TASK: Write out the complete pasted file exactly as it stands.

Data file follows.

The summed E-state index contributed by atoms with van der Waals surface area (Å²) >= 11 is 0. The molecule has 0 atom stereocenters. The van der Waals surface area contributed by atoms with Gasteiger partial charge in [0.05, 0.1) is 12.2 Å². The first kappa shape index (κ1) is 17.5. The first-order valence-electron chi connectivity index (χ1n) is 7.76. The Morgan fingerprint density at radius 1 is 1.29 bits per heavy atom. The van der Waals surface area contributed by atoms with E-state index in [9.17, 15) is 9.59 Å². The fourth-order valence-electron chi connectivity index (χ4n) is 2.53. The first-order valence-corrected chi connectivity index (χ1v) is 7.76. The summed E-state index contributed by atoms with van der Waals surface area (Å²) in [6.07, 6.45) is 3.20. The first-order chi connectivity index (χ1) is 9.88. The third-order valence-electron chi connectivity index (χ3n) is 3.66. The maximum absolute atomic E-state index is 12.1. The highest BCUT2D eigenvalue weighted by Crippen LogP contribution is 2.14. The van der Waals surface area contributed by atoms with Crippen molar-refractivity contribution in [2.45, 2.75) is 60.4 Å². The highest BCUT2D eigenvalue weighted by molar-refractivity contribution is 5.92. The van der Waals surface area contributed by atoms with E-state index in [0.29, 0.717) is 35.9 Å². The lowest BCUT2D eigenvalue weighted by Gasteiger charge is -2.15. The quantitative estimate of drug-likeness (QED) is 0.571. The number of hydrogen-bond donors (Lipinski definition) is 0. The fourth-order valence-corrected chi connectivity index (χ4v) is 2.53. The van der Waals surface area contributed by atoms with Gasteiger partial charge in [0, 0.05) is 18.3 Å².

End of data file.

The summed E-state index contributed by atoms with van der Waals surface area (Å²) >= 11 is 0. The molecule has 0 atom stereocenters. The van der Waals surface area contributed by atoms with Gasteiger partial charge in [0.05, 0.1) is 12.2 Å². The first kappa shape index (κ1) is 17.5. The first-order valence-electron chi connectivity index (χ1n) is 7.76. The Morgan fingerprint density at radius 1 is 1.29 bits per heavy atom. The van der Waals surface area contributed by atoms with E-state index in [9.17, 15) is 9.59 Å². The fourth-order valence-electron chi connectivity index (χ4n) is 2.53. The first-order valence-corrected chi connectivity index (χ1v) is 7.76. The summed E-state index contributed by atoms with van der Waals surface area (Å²) in [6.07, 6.45) is 3.20. The first-order chi connectivity index (χ1) is 9.88. The third-order valence-electron chi connectivity index (χ3n) is 3.66. The maximum absolute atomic E-state index is 12.1. The highest BCUT2D eigenvalue weighted by Crippen LogP contribution is 2.14. The van der Waals surface area contributed by atoms with Crippen molar-refractivity contribution in [2.45, 2.75) is 60.4 Å². The highest BCUT2D eigenvalue weighted by molar-refractivity contribution is 5.92. The van der Waals surface area contributed by atoms with E-state index in [0.29, 0.717) is 35.9 Å². The lowest BCUT2D eigenvalue weighted by Gasteiger charge is -2.15. The quantitative estimate of drug-likeness (QED) is 0.571. The number of hydrogen-bond donors (Lipinski definition) is 0. The fourth-order valence-corrected chi connectivity index (χ4v) is 2.53. The van der Waals surface area contributed by atoms with Gasteiger partial charge in [0, 0.05) is 18.3 Å².